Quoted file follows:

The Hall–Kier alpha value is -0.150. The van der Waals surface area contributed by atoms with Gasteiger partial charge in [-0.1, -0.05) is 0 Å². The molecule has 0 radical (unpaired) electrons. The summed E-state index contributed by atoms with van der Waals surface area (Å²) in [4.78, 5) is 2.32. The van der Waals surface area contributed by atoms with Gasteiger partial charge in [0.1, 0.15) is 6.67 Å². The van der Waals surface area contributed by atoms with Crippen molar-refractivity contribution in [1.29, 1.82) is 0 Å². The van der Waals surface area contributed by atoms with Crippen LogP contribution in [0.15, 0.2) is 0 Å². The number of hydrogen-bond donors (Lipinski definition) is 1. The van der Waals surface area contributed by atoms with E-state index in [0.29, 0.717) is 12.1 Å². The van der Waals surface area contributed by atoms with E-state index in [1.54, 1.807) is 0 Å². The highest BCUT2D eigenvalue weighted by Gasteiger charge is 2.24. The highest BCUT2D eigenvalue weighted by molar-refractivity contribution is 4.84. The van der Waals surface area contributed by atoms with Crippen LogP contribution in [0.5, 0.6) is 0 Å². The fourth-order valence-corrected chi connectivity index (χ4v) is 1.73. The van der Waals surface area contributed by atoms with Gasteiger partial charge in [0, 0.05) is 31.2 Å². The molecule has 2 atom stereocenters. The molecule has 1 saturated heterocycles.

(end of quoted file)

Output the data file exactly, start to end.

The Hall–Kier alpha value is -0.150. The van der Waals surface area contributed by atoms with Gasteiger partial charge in [-0.1, -0.05) is 0 Å². The molecule has 0 radical (unpaired) electrons. The summed E-state index contributed by atoms with van der Waals surface area (Å²) in [4.78, 5) is 2.32. The van der Waals surface area contributed by atoms with Gasteiger partial charge in [0.1, 0.15) is 6.67 Å². The van der Waals surface area contributed by atoms with Crippen molar-refractivity contribution in [1.29, 1.82) is 0 Å². The van der Waals surface area contributed by atoms with Crippen LogP contribution in [0.15, 0.2) is 0 Å². The number of hydrogen-bond donors (Lipinski definition) is 1. The van der Waals surface area contributed by atoms with E-state index in [0.29, 0.717) is 12.1 Å². The van der Waals surface area contributed by atoms with E-state index in [1.54, 1.807) is 0 Å². The highest BCUT2D eigenvalue weighted by Gasteiger charge is 2.24. The highest BCUT2D eigenvalue weighted by molar-refractivity contribution is 4.84. The van der Waals surface area contributed by atoms with Crippen LogP contribution in [0.5, 0.6) is 0 Å². The fourth-order valence-corrected chi connectivity index (χ4v) is 1.73. The van der Waals surface area contributed by atoms with Gasteiger partial charge in [0, 0.05) is 31.2 Å². The molecule has 2 atom stereocenters. The molecule has 1 saturated heterocycles.